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food / travel

Salmon Roe Woe In Russia Could Spark Caviar Trade War

To satisfy Russian apetites, frozen shipments of the low-end *red caviar* have come in from Alaska. Not all are pleased.

Russia's red caviar industry is worth billions of dollars
Russia's red caviar industry is worth billions of dollars
Cvetlana Mentyokova

MOSCOW — In Russia, caviar is not just a snack for the elite. That would be black caviar, which can cost thousands of dollars per pound, and comes from sturgeon. Salmon roe, also called red caviar, is much cheaper and is a favorite of ordinary Russians, particularly on special occasions — making the production of red caviar a billion dollar industry in Russia.

Last summer the cost of red caviar jumped by 70%, largely because of a bad start to the salmon season in eastern Russia. That price has more or less returned to normal (about $50 per kilo) thanks in part to a large import of frozen red caviar from Alaska. That is good for consumers, but it might be an ominous sign for Russian fisherman and processors, who produce between 11,000 and 13,000 tons of red caviar annually.

Between 40% and 60% of the red caviar in Russia comes from fisheries in the far eastern part of the country, on the Pacific Ocean. When the fishing season there began poorly, prices jumped. Since then, though, “around 15,000 to 16,000 tons of red caviar have been released in the market, enough to satisfy internal demand,” explains Aleksander Savelev, press secretary for the Russian Federal Fisheries Agency. The major caviar processors say that the main reason for the drop in prices is an increase in the amount of frozen red caviar from the United States.

According to Federal Customs Service data, nearly 1,500 tons of frozen caviar had been imported to Russia as of August, worth more than $13 million. At customs, 89% of the caviar was declared at $7 to $9 per kilo, significantly less than the average price in Russia.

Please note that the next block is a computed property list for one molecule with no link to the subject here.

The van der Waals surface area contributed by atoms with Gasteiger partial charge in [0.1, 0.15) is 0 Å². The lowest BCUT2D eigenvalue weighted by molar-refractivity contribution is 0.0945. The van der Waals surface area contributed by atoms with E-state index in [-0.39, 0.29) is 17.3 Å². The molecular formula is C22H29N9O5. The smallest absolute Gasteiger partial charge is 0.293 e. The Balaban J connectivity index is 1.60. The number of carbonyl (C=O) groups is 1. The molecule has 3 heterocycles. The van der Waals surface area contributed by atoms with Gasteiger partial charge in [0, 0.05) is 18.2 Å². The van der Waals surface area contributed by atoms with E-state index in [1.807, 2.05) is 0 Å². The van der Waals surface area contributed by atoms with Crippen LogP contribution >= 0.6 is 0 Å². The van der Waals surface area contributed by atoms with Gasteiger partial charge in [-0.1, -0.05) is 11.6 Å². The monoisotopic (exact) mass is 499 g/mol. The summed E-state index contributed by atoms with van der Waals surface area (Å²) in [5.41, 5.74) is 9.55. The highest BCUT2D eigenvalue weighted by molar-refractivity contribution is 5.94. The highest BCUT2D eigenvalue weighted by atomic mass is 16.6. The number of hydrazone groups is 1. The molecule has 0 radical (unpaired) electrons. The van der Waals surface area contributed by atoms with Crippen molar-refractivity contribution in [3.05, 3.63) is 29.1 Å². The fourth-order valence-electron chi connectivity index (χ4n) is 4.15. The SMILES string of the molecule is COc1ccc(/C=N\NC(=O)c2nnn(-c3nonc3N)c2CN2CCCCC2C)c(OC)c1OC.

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Geopolitics

AMLO Power Grab: Mexico's Electoral Reform Would Make Machiavelli Proud

Mexican President Andrés Manuel López Obrador, aka AMLO, says his plans to reform the electoral system are a way to save taxpayer money. A closer look tells a different story.

President Andres Manuel Lopez Obrador of Mexico votes

Luis Rubio

OpEd-

MEXICO CITY — For supporters of Mexico's President Andrés Manuel López Obrador (AMLO) the goal is clear: to keep power beyond the 2024 general election, at any price. Finally, the engineers of the much-touted Fourth Transformation, ALMO's 2018 campaign promise to do away with the privileged abuses that have plagued Mexican politics for decades, are showing their colors.

Current electoral laws date back to the 1990s, when unending electoral disputes were a constant of every voting round and impeded effective governance in numerous states and districts. The National Electoral Institute (INE) and its predecessor, the IFE, were created to solve once and for all those endemic disputes.

Their promoters hoped Mexico could expect a more honest future, with the electoral question resolved. The 2006 presidential elections, which included AMLO as a recalcitrant loser, showed this was hoping for too much. That election is also, remotely, at the source of the president's new electoral initiative.

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